And so,  on a sunny summer day,  we drove across the Ben Franklin Bridge,  and I felt  like I was 17 years old again:   There was Claude Lewis,  characteristically gracious and kind,  and just as sharp as ever.

And there was me – totally mortified because we’d forgotten to pack the sign he was supposed to hold.

17_04_20 6 Claude Lewis DC_8000Working with Kate?   It pays to have a sense of humor….

So my second most vivid Claude Lewis memory is of him posing in the hall of his apartment building – holding two AARP newsletters that Dave then had to Photoshop over with a copy of the sign.

That night I went down to my studio and pulled out a manila envelope that I’ve been carrying around for,  well,  46 years now.   And inside was a 1971 copy of the St. Hubert’s High School “Tally-Ho” newspaper with my Claude Lewis interview.

17_04_20 7 Claude Lewis Interview 1971And, yes, I was so nervous about not misquoting him that I included not a single direct quote.


At a recent memorial service,  a local television journalist noted that some people get your attention by getting in your face,  but Claude Lewis made points by getting into your heart.

To read more about Lewis’ remarkable,  ground-breaking career – from his early friendship with Langston Hughes,  to being beaten by police at the 1968 Democratic National Convention,  to his co-founding of the National Association of Black Journalists,  see journalist Pete Binzen’s 2016 tribute here and the Inquirer’s 2017 memorial here.

So thank you,  Claude Lewis,  for showing this awkward,  blue-collar,  1960s Philadelphia kid – in fact,  a whole generation of us – that we could be so much more than we knew.


17_04_20 8 Claude LewisClaude Lewis (1934-2017)

Flip the Script (Part 11): And So This Is….Thanksgiving

It’s been two weeks since the presidential election,  and we’d like to thank the more than two dozen artists,  writers,  and performers who offered words of pre-election encouragement from our South Philadelphia windows….

16_10_21-1-vote-tasker-side-dc_8280Click here to learn about the 28 inspiring Philadelphia artists who spent the pre-election month smiling  from our windows.

…and the hundreds more warm-hearted souls who let us photograph them for our blog….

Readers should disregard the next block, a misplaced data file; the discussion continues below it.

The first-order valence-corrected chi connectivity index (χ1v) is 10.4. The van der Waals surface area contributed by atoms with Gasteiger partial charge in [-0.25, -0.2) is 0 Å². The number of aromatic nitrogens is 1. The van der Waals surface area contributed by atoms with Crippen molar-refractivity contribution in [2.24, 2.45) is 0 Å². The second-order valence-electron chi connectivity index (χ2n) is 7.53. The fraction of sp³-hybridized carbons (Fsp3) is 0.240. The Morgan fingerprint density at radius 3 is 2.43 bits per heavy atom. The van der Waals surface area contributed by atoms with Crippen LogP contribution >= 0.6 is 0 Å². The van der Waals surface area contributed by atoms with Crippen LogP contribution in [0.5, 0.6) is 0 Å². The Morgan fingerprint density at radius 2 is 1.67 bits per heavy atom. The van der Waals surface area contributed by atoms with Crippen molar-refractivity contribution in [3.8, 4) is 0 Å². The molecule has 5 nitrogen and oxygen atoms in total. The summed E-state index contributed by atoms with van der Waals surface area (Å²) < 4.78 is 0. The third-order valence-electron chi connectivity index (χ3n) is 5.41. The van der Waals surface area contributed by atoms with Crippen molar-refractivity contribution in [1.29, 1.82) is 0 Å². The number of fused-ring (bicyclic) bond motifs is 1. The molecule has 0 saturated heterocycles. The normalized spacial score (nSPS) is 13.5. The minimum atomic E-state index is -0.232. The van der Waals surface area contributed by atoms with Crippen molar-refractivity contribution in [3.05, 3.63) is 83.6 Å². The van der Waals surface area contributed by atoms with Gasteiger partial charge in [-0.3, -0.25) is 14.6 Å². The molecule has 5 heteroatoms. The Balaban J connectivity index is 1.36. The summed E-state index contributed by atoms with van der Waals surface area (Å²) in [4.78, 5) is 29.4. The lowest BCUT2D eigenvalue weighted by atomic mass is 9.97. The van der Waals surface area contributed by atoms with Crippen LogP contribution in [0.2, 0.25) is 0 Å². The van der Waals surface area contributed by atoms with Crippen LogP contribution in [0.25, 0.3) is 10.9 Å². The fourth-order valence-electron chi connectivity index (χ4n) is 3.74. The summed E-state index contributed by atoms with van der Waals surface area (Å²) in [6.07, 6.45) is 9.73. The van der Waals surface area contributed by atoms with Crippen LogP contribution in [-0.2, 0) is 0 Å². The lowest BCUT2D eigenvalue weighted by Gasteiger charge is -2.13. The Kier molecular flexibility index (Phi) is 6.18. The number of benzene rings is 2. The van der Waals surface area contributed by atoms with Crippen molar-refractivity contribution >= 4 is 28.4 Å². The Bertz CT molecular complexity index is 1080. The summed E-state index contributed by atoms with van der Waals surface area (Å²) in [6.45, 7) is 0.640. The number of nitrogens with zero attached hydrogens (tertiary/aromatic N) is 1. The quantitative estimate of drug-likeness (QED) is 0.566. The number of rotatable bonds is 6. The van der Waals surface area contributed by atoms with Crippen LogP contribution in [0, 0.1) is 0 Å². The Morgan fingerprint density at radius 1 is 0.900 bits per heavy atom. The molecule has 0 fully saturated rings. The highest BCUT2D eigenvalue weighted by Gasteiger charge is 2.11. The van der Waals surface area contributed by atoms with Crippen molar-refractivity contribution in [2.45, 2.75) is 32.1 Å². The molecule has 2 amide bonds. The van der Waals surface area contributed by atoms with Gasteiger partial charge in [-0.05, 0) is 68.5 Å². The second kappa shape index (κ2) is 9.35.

composite-photoClick here to scroll backwards through all 11 of our pre-election posts,  starting with this one.


We dreamed up our non-partisan photo project this summer,  during a depressing campaign week that painted America as a failed experiment — with a candidate who somehow made it okay to overlook insults against minorities,  women,  the disabled,  the armed forces,  prisoners of war,  our allies – seemingly against basic human kindness itself.

And we did our best to put aside our own political leanings to remind people  (including ourselves)  of the goodness that built our country and the goodness we can still create together.


But healing is largely missing from the holiday menu this year:  No one could have predicted that the candidate with almost three million more votes would be declared the loser,  and that the Ku Klux Klan would be planning a public victory parade – or that the election results would be hailed with racist graffiti and taunts against children and adults in cities all around America,  including our own.

This Thanksgiving  will be an especially hard one,  with families split along ideological lines and feelings so raw.

So where do we start?   There’s only one clear path….



And so this Thanksgiving – when radio stations all over the country traditionally play “Alice’s Restaurant”,  that rambling folk ballad – what better musician to quote than self-described “folkslinger”  Arlo Guthrie,  in a fun-but-true riff built off a comment by fellow musician Pete Seeger:

 “If the world was perfect and everybody had money,

everybody drove a BMW,  nobody was homeless,  nobody ever got sick,

everybody was smart and…happy all the time,

you’d have to go an awful long way out of your way

to make a difference in this world.  

You’d have to do a whole hell of a lot to improve the way it was.

“But in a world that sucks,  like this one,

you don’t have to do very much at all.


“There was never a time in the history of the world

where you could do so little and get so much done.”